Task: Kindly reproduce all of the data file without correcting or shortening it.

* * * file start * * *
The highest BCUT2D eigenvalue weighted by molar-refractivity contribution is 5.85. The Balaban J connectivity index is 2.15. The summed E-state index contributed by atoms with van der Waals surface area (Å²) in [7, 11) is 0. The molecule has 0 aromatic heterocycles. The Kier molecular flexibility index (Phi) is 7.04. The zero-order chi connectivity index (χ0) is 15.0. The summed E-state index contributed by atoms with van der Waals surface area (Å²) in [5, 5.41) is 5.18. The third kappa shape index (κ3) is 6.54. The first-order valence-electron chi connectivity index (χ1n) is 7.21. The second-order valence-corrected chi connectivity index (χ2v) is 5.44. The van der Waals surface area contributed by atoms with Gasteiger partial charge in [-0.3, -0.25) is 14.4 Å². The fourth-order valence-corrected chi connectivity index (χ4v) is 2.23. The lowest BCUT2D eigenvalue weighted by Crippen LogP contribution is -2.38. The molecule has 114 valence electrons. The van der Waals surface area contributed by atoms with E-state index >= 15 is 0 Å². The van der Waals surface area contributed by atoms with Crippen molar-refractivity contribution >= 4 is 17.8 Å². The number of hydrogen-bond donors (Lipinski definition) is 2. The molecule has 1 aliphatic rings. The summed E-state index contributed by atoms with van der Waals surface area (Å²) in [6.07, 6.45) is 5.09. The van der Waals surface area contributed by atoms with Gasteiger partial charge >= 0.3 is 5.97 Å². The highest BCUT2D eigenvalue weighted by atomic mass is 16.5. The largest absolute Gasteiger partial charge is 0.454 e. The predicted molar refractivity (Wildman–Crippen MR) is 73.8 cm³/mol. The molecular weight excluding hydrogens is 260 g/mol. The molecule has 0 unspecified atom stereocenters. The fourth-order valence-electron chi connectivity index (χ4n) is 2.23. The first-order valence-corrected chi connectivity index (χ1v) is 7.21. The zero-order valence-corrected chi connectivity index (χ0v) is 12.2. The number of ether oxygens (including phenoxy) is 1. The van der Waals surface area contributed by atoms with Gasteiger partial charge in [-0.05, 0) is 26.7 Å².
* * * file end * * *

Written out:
The highest BCUT2D eigenvalue weighted by molar-refractivity contribution is 5.85. The Balaban J connectivity index is 2.15. The summed E-state index contributed by atoms with van der Waals surface area (Å²) in [7, 11) is 0. The molecule has 0 aromatic heterocycles. The Kier molecular flexibility index (Phi) is 7.04. The zero-order chi connectivity index (χ0) is 15.0. The summed E-state index contributed by atoms with van der Waals surface area (Å²) in [5, 5.41) is 5.18. The third kappa shape index (κ3) is 6.54. The first-order valence-electron chi connectivity index (χ1n) is 7.21. The second-order valence-corrected chi connectivity index (χ2v) is 5.44. The van der Waals surface area contributed by atoms with Gasteiger partial charge in [-0.3, -0.25) is 14.4 Å². The fourth-order valence-corrected chi connectivity index (χ4v) is 2.23. The lowest BCUT2D eigenvalue weighted by Crippen LogP contribution is -2.38. The molecule has 114 valence electrons. The van der Waals surface area contributed by atoms with E-state index >= 15 is 0 Å². The van der Waals surface area contributed by atoms with Crippen molar-refractivity contribution >= 4 is 17.8 Å². The number of hydrogen-bond donors (Lipinski definition) is 2. The molecule has 1 aliphatic rings. The summed E-state index contributed by atoms with van der Waals surface area (Å²) in [6.07, 6.45) is 5.09. The van der Waals surface area contributed by atoms with Gasteiger partial charge >= 0.3 is 5.97 Å². The highest BCUT2D eigenvalue weighted by atomic mass is 16.5. The largest absolute Gasteiger partial charge is 0.454 e. The predicted molar refractivity (Wildman–Crippen MR) is 73.8 cm³/mol. The molecular weight excluding hydrogens is 260 g/mol. The molecule has 0 unspecified atom stereocenters. The fourth-order valence-electron chi connectivity index (χ4n) is 2.23. The first-order valence-corrected chi connectivity index (χ1v) is 7.21. The zero-order valence-corrected chi connectivity index (χ0v) is 12.2. The number of ether oxygens (including phenoxy) is 1. The van der Waals surface area contributed by atoms with Gasteiger partial charge in [-0.05, 0) is 26.7 Å².